Google announced today it plans to acquire Looker, a provider of data analytics tools delivered via the cloud for $2.6 billion.
The all-cash deal adds a set of software-as-a-service (SaaS) applications to a Google portfolio that already includes the BiqQuery data warehouse. Looker, which runs on the Google Cloud Platform, will officially become an arm of Google Cloud later this year. The two companies already have more than 350 joint customers.
Google Cloud CEO Thomas Kurian says Looker will complement that effort by making available a suite of analytics applications that can be either accessed via a graphical user interface (GUI) or enable developers to embed analytics within their own applications by invoking Looker application programming interfaces (APIs).
Kurian says that in addition to leveraging BiqQuery, Google also expects Looker to play a significant role in making artificial intelligence models easier to construct and employ.https://o1.qnsr.com/log/p.gif?;n=203;c=204663295;s=11915;x=7936;f=201904081034270;u=j;z=TIMESTAMP;a=20410779;e=i
“This combination is a natural one,” says Kurian.
Looker CEO Frank Bien says the acquisition will accelerate the rate at which Looker has been disrupting the way data visualization tools are employed in the enterprise. Looker is based on a database on which Looker created a semantic layer that makes it simpler to ingest and analyze data that can be analyzed and interrogated from within any Web browser versus requiring organizations to set up their own servers and then deploy desktop or mobile applications.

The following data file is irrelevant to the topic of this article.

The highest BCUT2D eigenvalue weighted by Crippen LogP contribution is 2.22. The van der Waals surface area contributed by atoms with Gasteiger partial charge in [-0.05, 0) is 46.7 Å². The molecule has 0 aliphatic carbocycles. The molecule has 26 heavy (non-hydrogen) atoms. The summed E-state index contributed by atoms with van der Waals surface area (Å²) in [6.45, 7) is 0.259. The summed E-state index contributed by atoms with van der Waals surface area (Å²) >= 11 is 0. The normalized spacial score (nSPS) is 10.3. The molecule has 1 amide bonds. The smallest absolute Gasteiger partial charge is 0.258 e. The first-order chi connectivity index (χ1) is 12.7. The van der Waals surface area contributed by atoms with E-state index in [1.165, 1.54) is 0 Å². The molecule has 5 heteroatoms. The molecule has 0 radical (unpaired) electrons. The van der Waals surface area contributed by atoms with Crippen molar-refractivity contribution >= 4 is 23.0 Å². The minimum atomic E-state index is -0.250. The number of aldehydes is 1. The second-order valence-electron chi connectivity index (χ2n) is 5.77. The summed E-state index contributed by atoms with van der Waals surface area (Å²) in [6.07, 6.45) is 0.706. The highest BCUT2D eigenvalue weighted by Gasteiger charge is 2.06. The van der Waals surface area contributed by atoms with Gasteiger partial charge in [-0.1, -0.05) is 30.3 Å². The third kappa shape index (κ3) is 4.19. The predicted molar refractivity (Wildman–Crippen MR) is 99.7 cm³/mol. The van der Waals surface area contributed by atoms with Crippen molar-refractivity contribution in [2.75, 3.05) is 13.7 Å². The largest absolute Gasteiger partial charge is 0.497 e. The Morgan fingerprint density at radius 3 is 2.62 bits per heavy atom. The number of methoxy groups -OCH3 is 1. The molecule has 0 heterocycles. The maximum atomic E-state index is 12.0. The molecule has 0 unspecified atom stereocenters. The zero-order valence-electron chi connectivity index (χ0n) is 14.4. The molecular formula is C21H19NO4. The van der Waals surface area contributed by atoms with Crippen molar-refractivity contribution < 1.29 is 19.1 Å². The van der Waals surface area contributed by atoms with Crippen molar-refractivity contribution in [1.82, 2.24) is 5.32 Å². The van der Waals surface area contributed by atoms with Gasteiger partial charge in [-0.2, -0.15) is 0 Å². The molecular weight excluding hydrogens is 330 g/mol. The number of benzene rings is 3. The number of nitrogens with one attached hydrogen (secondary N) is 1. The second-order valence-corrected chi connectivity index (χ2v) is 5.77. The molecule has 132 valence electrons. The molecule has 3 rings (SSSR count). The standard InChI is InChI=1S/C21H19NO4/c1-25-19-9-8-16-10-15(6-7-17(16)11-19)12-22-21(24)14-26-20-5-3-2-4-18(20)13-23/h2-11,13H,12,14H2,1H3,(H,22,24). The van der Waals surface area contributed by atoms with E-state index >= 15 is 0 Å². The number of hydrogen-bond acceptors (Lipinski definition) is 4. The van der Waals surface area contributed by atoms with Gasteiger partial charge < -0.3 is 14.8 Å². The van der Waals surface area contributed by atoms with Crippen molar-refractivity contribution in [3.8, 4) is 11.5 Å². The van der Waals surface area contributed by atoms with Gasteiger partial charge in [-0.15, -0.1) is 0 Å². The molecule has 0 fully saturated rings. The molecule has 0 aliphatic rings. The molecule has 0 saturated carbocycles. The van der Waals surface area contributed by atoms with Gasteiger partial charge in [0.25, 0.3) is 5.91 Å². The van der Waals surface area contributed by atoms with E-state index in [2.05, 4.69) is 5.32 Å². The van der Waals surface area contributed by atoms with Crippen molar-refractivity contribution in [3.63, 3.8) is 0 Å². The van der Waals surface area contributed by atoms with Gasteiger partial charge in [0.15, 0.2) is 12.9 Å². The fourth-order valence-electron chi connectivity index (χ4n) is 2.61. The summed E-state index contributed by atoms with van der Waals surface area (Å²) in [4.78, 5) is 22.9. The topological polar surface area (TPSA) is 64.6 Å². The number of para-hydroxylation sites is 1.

“We really are the Google for data,” says Bien.
While the that approach makes it much simpler for end users of all types to access and analyze data, the setting up of that semantic layer for each organization still requires a significant amount of effort.
Kurian says Google is committed to making Looker available on multiple clouds and plans to also enable Looker to be able to invoke other database sources such as data warehouses running on-premises or data warehouse services in the cloud from, for example, Snowflake Computing. Kurian also promised that Google will continue to work with Looker to create end-to-end analytics environments specifically optimized for various vertical industries.
It’s unclear what impact Google might ultimately have on a highly competitive analytics sector. The one thing that is clear is that Google sees all the data it collects along with the analytics provided by Looker as a means for driving digital business transformations infused with AI models accessing a wide variety of Big Data inside and out of the cloud.